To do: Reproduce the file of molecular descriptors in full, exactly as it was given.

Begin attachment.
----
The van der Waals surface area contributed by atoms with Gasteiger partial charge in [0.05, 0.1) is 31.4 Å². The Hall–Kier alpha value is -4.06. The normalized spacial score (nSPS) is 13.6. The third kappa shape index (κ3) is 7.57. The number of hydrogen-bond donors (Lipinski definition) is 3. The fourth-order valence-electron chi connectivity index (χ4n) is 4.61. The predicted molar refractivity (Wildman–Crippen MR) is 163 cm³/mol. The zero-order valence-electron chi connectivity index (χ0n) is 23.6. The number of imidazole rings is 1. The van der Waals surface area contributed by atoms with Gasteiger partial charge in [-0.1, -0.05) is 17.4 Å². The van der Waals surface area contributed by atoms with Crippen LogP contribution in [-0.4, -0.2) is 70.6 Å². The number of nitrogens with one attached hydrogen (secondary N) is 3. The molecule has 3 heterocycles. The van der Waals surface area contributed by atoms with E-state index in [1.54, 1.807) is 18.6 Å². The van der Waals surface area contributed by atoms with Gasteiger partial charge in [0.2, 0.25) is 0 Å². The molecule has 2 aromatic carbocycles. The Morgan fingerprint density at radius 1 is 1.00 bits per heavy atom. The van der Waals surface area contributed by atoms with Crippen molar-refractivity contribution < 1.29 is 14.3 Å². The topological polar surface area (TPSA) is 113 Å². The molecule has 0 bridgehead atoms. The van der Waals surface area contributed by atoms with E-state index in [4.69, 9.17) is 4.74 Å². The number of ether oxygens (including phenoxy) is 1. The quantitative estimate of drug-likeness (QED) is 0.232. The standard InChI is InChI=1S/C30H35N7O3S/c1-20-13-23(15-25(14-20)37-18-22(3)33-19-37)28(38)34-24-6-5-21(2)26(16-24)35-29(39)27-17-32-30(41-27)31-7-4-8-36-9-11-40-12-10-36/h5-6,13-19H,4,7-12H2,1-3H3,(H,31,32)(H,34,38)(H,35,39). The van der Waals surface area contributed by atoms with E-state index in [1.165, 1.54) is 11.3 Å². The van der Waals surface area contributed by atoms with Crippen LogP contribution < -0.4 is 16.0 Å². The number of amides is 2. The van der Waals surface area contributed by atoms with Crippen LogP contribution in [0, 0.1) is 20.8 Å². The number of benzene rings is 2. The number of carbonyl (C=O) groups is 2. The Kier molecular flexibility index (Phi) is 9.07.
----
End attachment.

The van der Waals surface area contributed by atoms with Gasteiger partial charge in [0.05, 0.1) is 31.4 Å². The Hall–Kier alpha value is -4.06. The normalized spacial score (nSPS) is 13.6. The third kappa shape index (κ3) is 7.57. The number of hydrogen-bond donors (Lipinski definition) is 3. The fourth-order valence-electron chi connectivity index (χ4n) is 4.61. The predicted molar refractivity (Wildman–Crippen MR) is 163 cm³/mol. The zero-order valence-electron chi connectivity index (χ0n) is 23.6. The number of imidazole rings is 1. The van der Waals surface area contributed by atoms with Gasteiger partial charge in [-0.1, -0.05) is 17.4 Å². The van der Waals surface area contributed by atoms with Crippen LogP contribution in [-0.4, -0.2) is 70.6 Å². The number of nitrogens with one attached hydrogen (secondary N) is 3. The molecule has 3 heterocycles. The van der Waals surface area contributed by atoms with E-state index in [1.54, 1.807) is 18.6 Å². The van der Waals surface area contributed by atoms with Gasteiger partial charge in [0.2, 0.25) is 0 Å². The molecule has 2 aromatic carbocycles. The Morgan fingerprint density at radius 1 is 1.00 bits per heavy atom. The van der Waals surface area contributed by atoms with Crippen molar-refractivity contribution < 1.29 is 14.3 Å². The topological polar surface area (TPSA) is 113 Å². The molecule has 0 bridgehead atoms. The van der Waals surface area contributed by atoms with E-state index in [4.69, 9.17) is 4.74 Å². The number of ether oxygens (including phenoxy) is 1. The quantitative estimate of drug-likeness (QED) is 0.232. The standard InChI is InChI=1S/C30H35N7O3S/c1-20-13-23(15-25(14-20)37-18-22(3)33-19-37)28(38)34-24-6-5-21(2)26(16-24)35-29(39)27-17-32-30(41-27)31-7-4-8-36-9-11-40-12-10-36/h5-6,13-19H,4,7-12H2,1-3H3,(H,31,32)(H,34,38)(H,35,39). The van der Waals surface area contributed by atoms with E-state index in [1.165, 1.54) is 11.3 Å². The van der Waals surface area contributed by atoms with Crippen LogP contribution < -0.4 is 16.0 Å². The number of amides is 2. The van der Waals surface area contributed by atoms with Crippen LogP contribution in [0, 0.1) is 20.8 Å². The number of benzene rings is 2. The number of carbonyl (C=O) groups is 2. The Kier molecular flexibility index (Phi) is 9.07.